Finn Russell: If I’m mentally fresh and ready for Scotland, I’ll have a better game

No player is more important to Scotland’s World Cup hopes than Finn Russell, who has declared himself fit and raring to go for the tournament in France next month.

As the team’s playmaker and orchestrator-in-chief, clarity of thinking is key to delivering his best and the stand-off feels that wasn’t the case a couple of seasons ago when he went from the Lions tour straight into the French league season with Racing 92. Russell felt mentally and physically exhausted, fatigued by the lack of time off. Happily, last season was better. He got a decent close season break and feels all the better for it.

“If I’m mentally fresh and ready I’ll have a better game,” Russell said. “As a 10 you’ve got to think your way through it and plan your way through the game but if you’re physically not there you can’t be quite where you want to be and you’re slow and sluggish. It goes hand in hand, I think. But now I’m feeling fit and mentally, I’m feeling good so I’ve got no excuses now!”

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Scotland have benefited from Russell’s outstanding creativity and vision for almost a decade but he’s no automaton and it’s perhaps unsurprising that things caught up with him. “That year after the Lions tour was tough,” he said. “We’d had a long season, with the Lions on top of it, then I had three weeks off before I was back playing, which obviously wasn’t that long. Even after that, I don’t think I got a week’s holiday until April, after the Six Nations. Normally you get one around November and then at the Six Nations but I just went right through until April so, as demanding as the season before was, to only have three weeks off and then be back playing again was tough, and I think it had a knock-on effect for that whole season and I never really managed to get back into it.“Last summer I got five weeks off, so it was nice to chill out and get some time away from it. And this season as well, I had four weeks at the end of the year which was nice. With five weeks off then three weeks of pre-season it means it’s eight weeks without games whereas after the Lions tour I had three weekends off and then it was back to playing which isn’t that long. It’s more the mental side that tires me. Physically, I wasn’t in my best shape in 21-22 but I think that was more a reflection of where I was. I wasn’t down, I was just tired.”

Scotland fly-half Finn Russell feels much better prepared for the upcoming World Cup.Scotland fly-half Finn Russell feels much better prepared for the upcoming World Cup.
Scotland fly-half Finn Russell feels much better prepared for the upcoming World Cup.

This will be Russell’s third crack at the World Cup and he goes into the tournament as a senior player with recent experience of captaining the side. He was a relative newcomer to the squad in 2015 but played in the pool stage wins over Japan, USA and Samoa to set up a quarter-final clash with Australia at Twickenham. Russell was at 10 as a dubious late refereeing decision cost Scotland victory against the Wallabies. Four years later in Japan and defeats by Ireland and the hosts saw Gregor Townsend’s side eliminated at the pool stage.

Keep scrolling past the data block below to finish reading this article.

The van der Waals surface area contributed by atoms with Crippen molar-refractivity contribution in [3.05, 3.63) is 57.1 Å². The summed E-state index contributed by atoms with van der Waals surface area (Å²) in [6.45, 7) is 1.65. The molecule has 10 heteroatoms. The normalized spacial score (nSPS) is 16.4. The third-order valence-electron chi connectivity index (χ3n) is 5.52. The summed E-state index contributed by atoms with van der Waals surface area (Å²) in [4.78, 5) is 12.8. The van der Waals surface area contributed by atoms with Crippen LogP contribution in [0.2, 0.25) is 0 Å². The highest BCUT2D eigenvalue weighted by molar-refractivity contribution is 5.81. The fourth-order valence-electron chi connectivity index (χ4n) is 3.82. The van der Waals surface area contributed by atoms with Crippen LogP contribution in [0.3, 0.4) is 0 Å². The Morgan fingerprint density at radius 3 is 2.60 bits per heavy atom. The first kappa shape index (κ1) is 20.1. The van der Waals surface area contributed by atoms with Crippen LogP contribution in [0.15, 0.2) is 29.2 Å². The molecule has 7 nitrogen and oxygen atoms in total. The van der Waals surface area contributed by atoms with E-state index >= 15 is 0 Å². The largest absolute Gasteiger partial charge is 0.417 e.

“I think it’s different this time,” he said. “Last time there were a lot of older guys than me. I was 26 going into the last World Cup, turning 27, whereas this time I’ll be one of the older guys, one of the most experienced guys. It’s a different responsibility, a different role for me to play at this World Cup, albeit on the pitch it will be the exact same, but off the field I’ve been there, done it before. In the 2015 World Cup we got out the group and we should have beaten Australia in that quarter-final. At the last World Cup we didn't perform at our best and we didn’t get out of the group stage. Having those two experiences will hopefully help me, but also the experience I’ve got will help the boys and help the team.”Russell will turn 31 during the World Cup but has no intention of following his long-time Scotland team-mate Stuart Hogg into retirement. The fly-half will embark on a new chapter after the tournament in France. After five seasons in Paris with Racing, Russell has joined Bath and will play in the English Premiership for the first time. It’s a smaller league and he thinks it will help prolong his career to have fewer games.

“I don’t know how long the English boys are going to get off after the World Cup but the Scottish boys will probably get three or four weeks off. For me at Bath, I don’t how long it’s going to be. Two weeks maybe, I’m not sure. It just depends, coach to coach, but it’s becoming more of a thing, giving boys time off when they need it, and for coaches to understand that players need it, and also when they need it. There’s no point in leaving it too long and then you’ve burnt them out and it’s tough to get them back. You’re better giving them time before you see them burnt out and then they’ll be able to keep going.

“I think in France it’s different. There are 14 teams so there are a lot of [league] games as well as European ones. Going to the Premiership after the World Cup will be different because there are ten teams in it now so that’s eight games fewer. That’ll be different for me and at this stage in my career it’s probably a good thing to have a few less games to play.”